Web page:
7.1/10
103,913
404 user 546 critic

The Master (2012)

Trailer
1:12 | Trailer

Watch Now

From $2.99 on Amazon Video

ON DISC
A Naval veteran arrives home from war unsettled and uncertain of his future - until he is tantalized by The Cause and its charismatic leader.
Reviews
Popularity
1,609 ( 54)
Nominated for 3 Oscars. Another 76 wins & 179 nominations. See more awards »

Videos

Photos

Learn more

People who liked this also liked... 

Comedy | Drama | Romance
    1 2 3 4 5 6 7 8 9 10 7.3/10 X  

A psychologically troubled novelty supplier is nudged towards a romance with an English woman, all the while being extorted by a phone-sex line run by a crooked mattress salesman, and purchasing stunning amounts of pudding.

Director: Paul Thomas Anderson
Stars: Adam Sandler, Emily Watson, Philip Seymour Hoffman
Magnolia (1999)
Drama
    1 2 3 4 5 6 7 8 9 10 8/10 X  

An epic mosaic of interrelated characters in search of love, forgiveness, and meaning in the San Fernando Valley.

Director: Paul Thomas Anderson
Stars: Tom Cruise, Jason Robards, Julianne Moore
Boogie Nights (1997)
Drama
    1 2 3 4 5 6 7 8 9 10 7.9/10 X  

The story of a young man's adventures in the Californian pornography industry of the late 1970s and early 1980s.

Director: Paul Thomas Anderson
Stars: Mark Wahlberg, Julianne Moore, Burt Reynolds
Inherent Vice (2014)
Comedy | Crime | Drama
    1 2 3 4 5 6 7 8 9 10 6.7/10 X  

In 1970, drug-fueled Los Angeles private investigator Larry "Doc" Sportello investigates the disappearance of a former girlfriend.

Director: Paul Thomas Anderson
Stars: Joaquin Phoenix, Josh Brolin, Owen Wilson
Drama
    1 2 3 4 5 6 7 8 9 10 8.1/10 X  

A story of family, religion, hatred, oil and madness, focusing on a turn-of-the-century prospector in the early days of the business.

Director: Paul Thomas Anderson
Stars: Daniel Day-Lewis, Paul Dano, Ciarán Hinds
Hard Eight (1996)
Crime | Drama
    1 2 3 4 5 6 7 8 9 10 7.3/10 X  

Professional gambler Sydney teaches John the tricks of the trade. John does well until he falls for cocktail waitress Clementine.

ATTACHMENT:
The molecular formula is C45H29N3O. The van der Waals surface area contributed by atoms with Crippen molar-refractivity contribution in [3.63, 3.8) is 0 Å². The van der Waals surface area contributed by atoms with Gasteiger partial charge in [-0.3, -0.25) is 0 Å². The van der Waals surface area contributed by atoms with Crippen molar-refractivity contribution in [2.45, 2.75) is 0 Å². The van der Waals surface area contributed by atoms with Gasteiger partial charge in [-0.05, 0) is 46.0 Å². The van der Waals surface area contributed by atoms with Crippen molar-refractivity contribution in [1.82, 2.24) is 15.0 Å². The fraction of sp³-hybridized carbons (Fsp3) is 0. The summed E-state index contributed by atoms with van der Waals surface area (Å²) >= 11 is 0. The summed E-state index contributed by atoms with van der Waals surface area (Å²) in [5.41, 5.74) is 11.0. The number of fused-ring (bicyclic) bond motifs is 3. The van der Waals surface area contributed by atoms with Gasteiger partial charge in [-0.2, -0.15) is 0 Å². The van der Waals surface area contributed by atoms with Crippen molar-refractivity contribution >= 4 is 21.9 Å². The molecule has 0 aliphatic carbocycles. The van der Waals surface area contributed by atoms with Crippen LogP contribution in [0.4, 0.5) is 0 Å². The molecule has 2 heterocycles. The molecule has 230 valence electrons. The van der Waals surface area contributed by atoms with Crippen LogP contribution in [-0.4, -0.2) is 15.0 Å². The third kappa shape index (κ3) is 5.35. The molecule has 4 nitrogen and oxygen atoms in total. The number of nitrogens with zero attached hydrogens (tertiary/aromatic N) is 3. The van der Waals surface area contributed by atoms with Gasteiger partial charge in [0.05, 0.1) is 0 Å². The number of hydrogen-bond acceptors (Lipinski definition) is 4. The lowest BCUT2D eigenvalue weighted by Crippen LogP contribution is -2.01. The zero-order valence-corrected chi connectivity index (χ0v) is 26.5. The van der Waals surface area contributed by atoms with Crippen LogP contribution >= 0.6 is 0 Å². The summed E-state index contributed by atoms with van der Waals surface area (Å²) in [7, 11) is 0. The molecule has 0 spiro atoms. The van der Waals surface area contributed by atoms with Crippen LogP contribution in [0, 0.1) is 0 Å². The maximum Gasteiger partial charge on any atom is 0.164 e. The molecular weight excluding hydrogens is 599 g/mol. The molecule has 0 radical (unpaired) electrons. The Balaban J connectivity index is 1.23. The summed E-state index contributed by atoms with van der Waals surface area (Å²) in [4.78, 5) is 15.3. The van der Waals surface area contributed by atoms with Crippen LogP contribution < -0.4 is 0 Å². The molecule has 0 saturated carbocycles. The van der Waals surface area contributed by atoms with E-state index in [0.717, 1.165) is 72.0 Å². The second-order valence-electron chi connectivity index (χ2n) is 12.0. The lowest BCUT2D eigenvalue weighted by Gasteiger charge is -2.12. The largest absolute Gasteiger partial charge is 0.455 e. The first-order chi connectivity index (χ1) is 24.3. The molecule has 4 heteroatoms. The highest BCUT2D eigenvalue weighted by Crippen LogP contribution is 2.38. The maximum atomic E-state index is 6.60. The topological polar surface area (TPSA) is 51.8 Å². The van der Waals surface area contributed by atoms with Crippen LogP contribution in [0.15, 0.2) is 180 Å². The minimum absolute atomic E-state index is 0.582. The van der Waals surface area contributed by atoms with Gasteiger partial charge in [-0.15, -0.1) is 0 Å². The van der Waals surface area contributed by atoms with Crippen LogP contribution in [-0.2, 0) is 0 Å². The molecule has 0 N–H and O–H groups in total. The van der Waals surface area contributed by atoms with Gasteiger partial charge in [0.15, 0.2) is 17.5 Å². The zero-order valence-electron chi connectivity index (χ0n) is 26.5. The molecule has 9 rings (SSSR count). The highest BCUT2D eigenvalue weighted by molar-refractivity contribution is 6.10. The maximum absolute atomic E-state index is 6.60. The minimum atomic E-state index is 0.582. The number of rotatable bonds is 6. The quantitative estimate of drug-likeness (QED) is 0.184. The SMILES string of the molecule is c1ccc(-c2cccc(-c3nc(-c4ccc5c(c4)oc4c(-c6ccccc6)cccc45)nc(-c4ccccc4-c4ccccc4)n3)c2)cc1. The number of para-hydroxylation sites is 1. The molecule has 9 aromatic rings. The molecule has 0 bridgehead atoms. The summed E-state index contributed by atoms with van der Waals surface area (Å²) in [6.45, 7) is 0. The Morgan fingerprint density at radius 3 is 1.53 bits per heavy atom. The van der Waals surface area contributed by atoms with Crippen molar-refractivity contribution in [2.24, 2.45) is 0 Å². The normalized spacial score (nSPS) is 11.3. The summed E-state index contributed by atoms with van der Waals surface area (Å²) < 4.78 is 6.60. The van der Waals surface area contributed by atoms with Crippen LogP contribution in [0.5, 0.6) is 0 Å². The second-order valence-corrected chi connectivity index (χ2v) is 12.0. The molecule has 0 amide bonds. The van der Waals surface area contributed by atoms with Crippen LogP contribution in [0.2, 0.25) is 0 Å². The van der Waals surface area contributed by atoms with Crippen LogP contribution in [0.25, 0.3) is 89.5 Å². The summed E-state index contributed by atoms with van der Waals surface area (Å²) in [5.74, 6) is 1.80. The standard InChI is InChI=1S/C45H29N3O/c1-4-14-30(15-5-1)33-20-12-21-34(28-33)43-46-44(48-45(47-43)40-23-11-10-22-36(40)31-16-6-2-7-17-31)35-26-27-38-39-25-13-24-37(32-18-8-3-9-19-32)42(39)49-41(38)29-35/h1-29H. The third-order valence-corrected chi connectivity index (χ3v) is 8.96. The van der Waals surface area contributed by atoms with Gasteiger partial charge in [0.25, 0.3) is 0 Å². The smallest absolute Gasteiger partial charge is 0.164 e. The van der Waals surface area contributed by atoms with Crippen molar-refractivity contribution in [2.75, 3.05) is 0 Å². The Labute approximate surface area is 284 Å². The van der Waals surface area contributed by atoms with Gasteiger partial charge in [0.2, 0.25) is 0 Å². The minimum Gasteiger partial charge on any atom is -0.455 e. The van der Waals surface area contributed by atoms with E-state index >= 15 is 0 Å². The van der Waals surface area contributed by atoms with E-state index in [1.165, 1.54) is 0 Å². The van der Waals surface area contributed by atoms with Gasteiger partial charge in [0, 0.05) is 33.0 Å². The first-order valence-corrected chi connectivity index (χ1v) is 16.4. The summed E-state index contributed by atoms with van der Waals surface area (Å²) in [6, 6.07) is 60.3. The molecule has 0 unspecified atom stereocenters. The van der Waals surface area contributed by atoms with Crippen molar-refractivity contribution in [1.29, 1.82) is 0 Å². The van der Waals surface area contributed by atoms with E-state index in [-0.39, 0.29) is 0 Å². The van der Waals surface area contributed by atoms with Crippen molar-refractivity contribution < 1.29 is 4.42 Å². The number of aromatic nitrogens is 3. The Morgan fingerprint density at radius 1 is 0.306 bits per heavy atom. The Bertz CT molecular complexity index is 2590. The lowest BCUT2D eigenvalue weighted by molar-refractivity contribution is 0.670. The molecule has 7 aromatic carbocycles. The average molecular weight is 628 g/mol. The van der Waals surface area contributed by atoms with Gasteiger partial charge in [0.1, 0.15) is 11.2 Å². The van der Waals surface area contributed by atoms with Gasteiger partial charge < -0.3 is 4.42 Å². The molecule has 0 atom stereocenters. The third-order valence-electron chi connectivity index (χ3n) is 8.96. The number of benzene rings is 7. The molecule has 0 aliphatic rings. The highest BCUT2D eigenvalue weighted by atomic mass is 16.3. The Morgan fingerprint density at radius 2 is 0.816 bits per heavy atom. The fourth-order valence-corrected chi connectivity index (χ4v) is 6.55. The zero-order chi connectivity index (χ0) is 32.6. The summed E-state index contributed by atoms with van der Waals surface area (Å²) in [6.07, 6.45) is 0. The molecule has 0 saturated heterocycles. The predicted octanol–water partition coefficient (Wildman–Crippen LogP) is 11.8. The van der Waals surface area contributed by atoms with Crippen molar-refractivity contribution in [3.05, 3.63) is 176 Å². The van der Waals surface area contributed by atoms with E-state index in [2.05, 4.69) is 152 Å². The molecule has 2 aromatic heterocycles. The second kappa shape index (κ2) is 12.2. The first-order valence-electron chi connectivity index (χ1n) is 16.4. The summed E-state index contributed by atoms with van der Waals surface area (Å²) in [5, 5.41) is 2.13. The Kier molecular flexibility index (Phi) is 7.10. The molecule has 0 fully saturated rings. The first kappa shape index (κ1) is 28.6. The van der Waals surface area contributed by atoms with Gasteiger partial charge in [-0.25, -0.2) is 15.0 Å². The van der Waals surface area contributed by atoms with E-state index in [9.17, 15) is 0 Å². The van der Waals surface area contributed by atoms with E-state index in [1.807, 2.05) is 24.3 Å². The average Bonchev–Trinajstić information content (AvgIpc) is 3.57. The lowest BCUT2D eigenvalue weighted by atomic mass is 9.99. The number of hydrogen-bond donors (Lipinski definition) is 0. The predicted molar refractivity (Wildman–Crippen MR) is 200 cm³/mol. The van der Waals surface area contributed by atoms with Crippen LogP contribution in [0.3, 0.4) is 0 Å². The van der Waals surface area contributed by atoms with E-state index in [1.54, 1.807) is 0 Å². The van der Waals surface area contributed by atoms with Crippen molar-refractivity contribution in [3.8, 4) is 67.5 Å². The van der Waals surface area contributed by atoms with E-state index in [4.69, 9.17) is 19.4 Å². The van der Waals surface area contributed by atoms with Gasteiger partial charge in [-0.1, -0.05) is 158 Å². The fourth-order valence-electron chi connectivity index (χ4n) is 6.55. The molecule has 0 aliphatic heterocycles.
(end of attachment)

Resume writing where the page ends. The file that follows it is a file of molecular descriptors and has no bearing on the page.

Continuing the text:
Director: Paul Thomas Anderson
Stars: Philip Baker Hall, John C. Reilly, Gwyneth Paltrow
Adaptation. (2002)
Comedy | Drama
    1 2 3 4 5 6 7 8 9 10 7.7/10 X  

A lovelorn screenwriter becomes desperate as he tries and fails to adapt "The Orchid Thief" by Susan Orlean for the screen.

Director: Spike Jonze
Stars: Nicolas Cage, Meryl Streep, Chris Cooper
Drama | Music
    1 2 3 4 5 6 7 8 9 10 7.4/10 X  

A week in the life of a young singer as he navigates the Greenwich Village folk scene of 1961.

Directors: Ethan Coen, Joel Coen
Stars: Oscar Isaac, Carey Mulligan, John Goodman
Adventure | Comedy | Drama
    1 2 3 4 5 6 7 8 9 10 7.8/10 X  

A pair of young lovers flee their New England town, which causes a local search party to fan out to find them.

Director: Wes Anderson
Stars: Jared Gilman, Kara Hayward, Bruce Willis
Blue Velvet (1986)
Drama | Mystery | Thriller
    1 2 3 4 5 6 7 8 9 10 7.8/10 X  

The discovery of a severed human ear found in a field leads a young man on an investigation related to a beautiful, mysterious nightclub singer and a group of psychopathic criminals who have kidnapped her child.

Director: David Lynch
Stars: Isabella Rossellini, Kyle MacLachlan, Dennis Hopper
Shame (2011)
Drama
    1 2 3 4 5 6 7 8 9 10 7.3/10 X  

In New York City, Brandon's carefully cultivated private life - which allows him to indulge his sexual addiction - is disrupted when his sister arrives unannounced for an indefinite stay.

Director: Steve McQueen
Stars: Michael Fassbender, Carey Mulligan, James Badge Dale
Comedy | Drama | Fantasy
    1 2 3 4 5 6 7 8 9 10 7.8/10 X  

A puppeteer discovers a portal that leads literally into the head of movie star John Malkovich.

Director: Spike Jonze
Stars: John Cusack, Cameron Diaz, Catherine Keener
Edit

Cast

Cast overview, first billed only:
...
...
V.A. Doctor
Mike Howard ...
Rorschach Doctor
Sarah Shoshana David ...
V.A. Nurse
...
V.A. Doctor / Interview
Matt Hering ...
V.A. Patient
Dan Anderson ...
V.A. Patient
...
V.A. Patient
...
V.A. Patient
Patrick Wilder ...
V.A. Patient (as Patrick Biggs)
Ryan Curtis ...
V.A. Patient
Jay Laurence ...
V.A. Patient
Abraxas Adams ...
V.A. Patient
Tina Bruna ...
Portrait Customer
...
Portrait Customer
Edit

Storyline